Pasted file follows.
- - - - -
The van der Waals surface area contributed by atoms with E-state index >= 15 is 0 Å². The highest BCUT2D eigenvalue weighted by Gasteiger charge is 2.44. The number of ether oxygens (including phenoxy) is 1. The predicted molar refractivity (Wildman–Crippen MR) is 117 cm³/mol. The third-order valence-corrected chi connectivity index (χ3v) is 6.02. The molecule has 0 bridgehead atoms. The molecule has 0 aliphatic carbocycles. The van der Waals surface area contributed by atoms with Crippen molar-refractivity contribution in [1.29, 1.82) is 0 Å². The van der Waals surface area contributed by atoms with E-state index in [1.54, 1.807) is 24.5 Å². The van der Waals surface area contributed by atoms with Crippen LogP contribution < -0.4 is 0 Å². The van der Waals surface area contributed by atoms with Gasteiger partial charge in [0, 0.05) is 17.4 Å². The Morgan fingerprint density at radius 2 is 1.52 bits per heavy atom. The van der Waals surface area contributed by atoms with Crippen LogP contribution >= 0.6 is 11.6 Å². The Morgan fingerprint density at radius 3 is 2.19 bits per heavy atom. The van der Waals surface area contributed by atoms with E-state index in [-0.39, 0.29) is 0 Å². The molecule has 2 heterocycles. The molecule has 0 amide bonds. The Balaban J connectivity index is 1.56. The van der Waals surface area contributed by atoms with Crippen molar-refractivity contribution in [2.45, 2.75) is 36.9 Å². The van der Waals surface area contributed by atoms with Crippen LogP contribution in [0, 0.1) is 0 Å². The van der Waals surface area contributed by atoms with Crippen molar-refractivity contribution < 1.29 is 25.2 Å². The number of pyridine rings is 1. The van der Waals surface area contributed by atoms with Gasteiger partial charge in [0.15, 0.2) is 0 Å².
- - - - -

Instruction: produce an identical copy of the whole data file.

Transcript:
The van der Waals surface area contributed by atoms with E-state index >= 15 is 0 Å². The highest BCUT2D eigenvalue weighted by Gasteiger charge is 2.44. The number of ether oxygens (including phenoxy) is 1. The predicted molar refractivity (Wildman–Crippen MR) is 117 cm³/mol. The third-order valence-corrected chi connectivity index (χ3v) is 6.02. The molecule has 0 bridgehead atoms. The molecule has 0 aliphatic carbocycles. The van der Waals surface area contributed by atoms with Crippen molar-refractivity contribution in [1.29, 1.82) is 0 Å². The van der Waals surface area contributed by atoms with E-state index in [1.54, 1.807) is 24.5 Å². The van der Waals surface area contributed by atoms with Crippen LogP contribution < -0.4 is 0 Å². The van der Waals surface area contributed by atoms with Gasteiger partial charge in [0, 0.05) is 17.4 Å². The Morgan fingerprint density at radius 2 is 1.52 bits per heavy atom. The van der Waals surface area contributed by atoms with Crippen LogP contribution >= 0.6 is 11.6 Å². The Morgan fingerprint density at radius 3 is 2.19 bits per heavy atom. The van der Waals surface area contributed by atoms with E-state index in [-0.39, 0.29) is 0 Å². The molecule has 2 heterocycles. The molecule has 0 amide bonds. The Balaban J connectivity index is 1.56. The van der Waals surface area contributed by atoms with Crippen molar-refractivity contribution in [2.45, 2.75) is 36.9 Å². The van der Waals surface area contributed by atoms with Crippen LogP contribution in [0, 0.1) is 0 Å². The van der Waals surface area contributed by atoms with Crippen molar-refractivity contribution < 1.29 is 25.2 Å². The number of pyridine rings is 1. The van der Waals surface area contributed by atoms with Gasteiger partial charge in [0.15, 0.2) is 0 Å².